The Unsexy Side of Investment

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Not too many investors would link growth with such everyday, unglamorous things as equipment leasing, automobile renting, business-credit checking and employment agencies. Yet growth is there, now as well as back in the 1960s when this article was originally created.

As our economy matures and becomes wealthier, the business service industries assume increased importance. A society well supplied with goods and money can afford the conveniences it desires. Furthermore, the growing size, complexity and specialization of business and government favor a host of business services ranging from tax advice to marketing research.

Business services cover only a part of the much broader service industries category, which, in government statistics, includes everything, left after eliminating agriculture, manufacturing, construction and mining.

Despite recurring cyclical swings in U.S. economy, consumer outlays on all kinds of services have exhibited an uninterrupted rise since the end of World War II, according to a study by Steiner, Rouse & Co. which shows that service expenditures have risen about 165 per cent from 1947 to 1960 against 90 and 60 percent for personal expenditures on durable and nondurable goods respectively. Moreover, services are expected to become the fastest-growing major segment of the economy over the next decade, with a projected rise of more than 50 percent, exclusive of inflationary price factors.

Factors favoring growth of service companies are freedom from foreign competition and absence of the excess capacity present in the nation's basic industries. Also, their better profit margins result from their ability to pass on higher costs more easily to customers.

One of the fastest growing services is equipment leasing. From a humble beginning of $10 million a decade ago, it is running well over $400 million a year and should go beyond $1 billion by 1965. There are few industries in the country, which scored a forty fold sales jump in 10 years, with further growth expected at an annual rate of better than 100 percent for the next five years.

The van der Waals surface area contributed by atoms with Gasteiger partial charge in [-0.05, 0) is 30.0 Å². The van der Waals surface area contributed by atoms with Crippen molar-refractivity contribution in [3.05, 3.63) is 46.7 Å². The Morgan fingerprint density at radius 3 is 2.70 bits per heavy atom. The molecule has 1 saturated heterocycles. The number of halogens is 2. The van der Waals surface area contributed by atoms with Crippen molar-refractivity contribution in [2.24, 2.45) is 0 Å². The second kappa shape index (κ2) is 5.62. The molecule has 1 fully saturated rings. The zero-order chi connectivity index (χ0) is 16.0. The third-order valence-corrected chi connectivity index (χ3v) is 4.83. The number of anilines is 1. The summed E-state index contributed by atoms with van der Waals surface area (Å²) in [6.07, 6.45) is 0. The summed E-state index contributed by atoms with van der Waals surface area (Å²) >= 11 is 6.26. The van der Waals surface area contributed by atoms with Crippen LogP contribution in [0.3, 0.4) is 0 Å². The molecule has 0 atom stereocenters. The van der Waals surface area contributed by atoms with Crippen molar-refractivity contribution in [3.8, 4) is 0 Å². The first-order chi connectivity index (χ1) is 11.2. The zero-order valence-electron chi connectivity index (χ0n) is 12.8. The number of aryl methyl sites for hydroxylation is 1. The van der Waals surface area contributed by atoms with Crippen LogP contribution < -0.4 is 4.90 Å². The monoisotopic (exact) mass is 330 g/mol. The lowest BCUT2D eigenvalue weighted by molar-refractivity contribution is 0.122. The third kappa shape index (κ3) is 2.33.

"For decades, leased equipment has been available in specialized fields," said E. F. Hutton & Co.. "But, in recent years, the range of products which may be leased has expanded dramatically. Now, all levels of the economy function with a growing amount of leased equipment and almost every comfort and need of life can be catered to, from cradle to wheelchair."

A rental revolution is changing America's way of doing business. Behind this revolution is the businessman's necessity of turning over his capital as fast as he can. You can't make money on no sale or only a few sales. To increase sales, it is necessary to turn over inventory. If capital funds are imbedded in machinery and equipment, they can't be released for, among other things, turning over additional inventory. Renting is an obvious alternative.

The growing popularity of renting or leasing is also attributable to the large increase in corporate debt in the last decade. Between 1950 and 1959 there was a rise of about 150 percent in corporate debt due to the rising capital requirements of a rapidly expanding economy. Leasing obviously represents a solution, at least partially, to the multiplying capital requirements.

Looking for the sizzle? These might not be the industries for you. But if you are looking for a good opportunity for growth, this article shows us that sometimes the ugly duckling is the investment swan.

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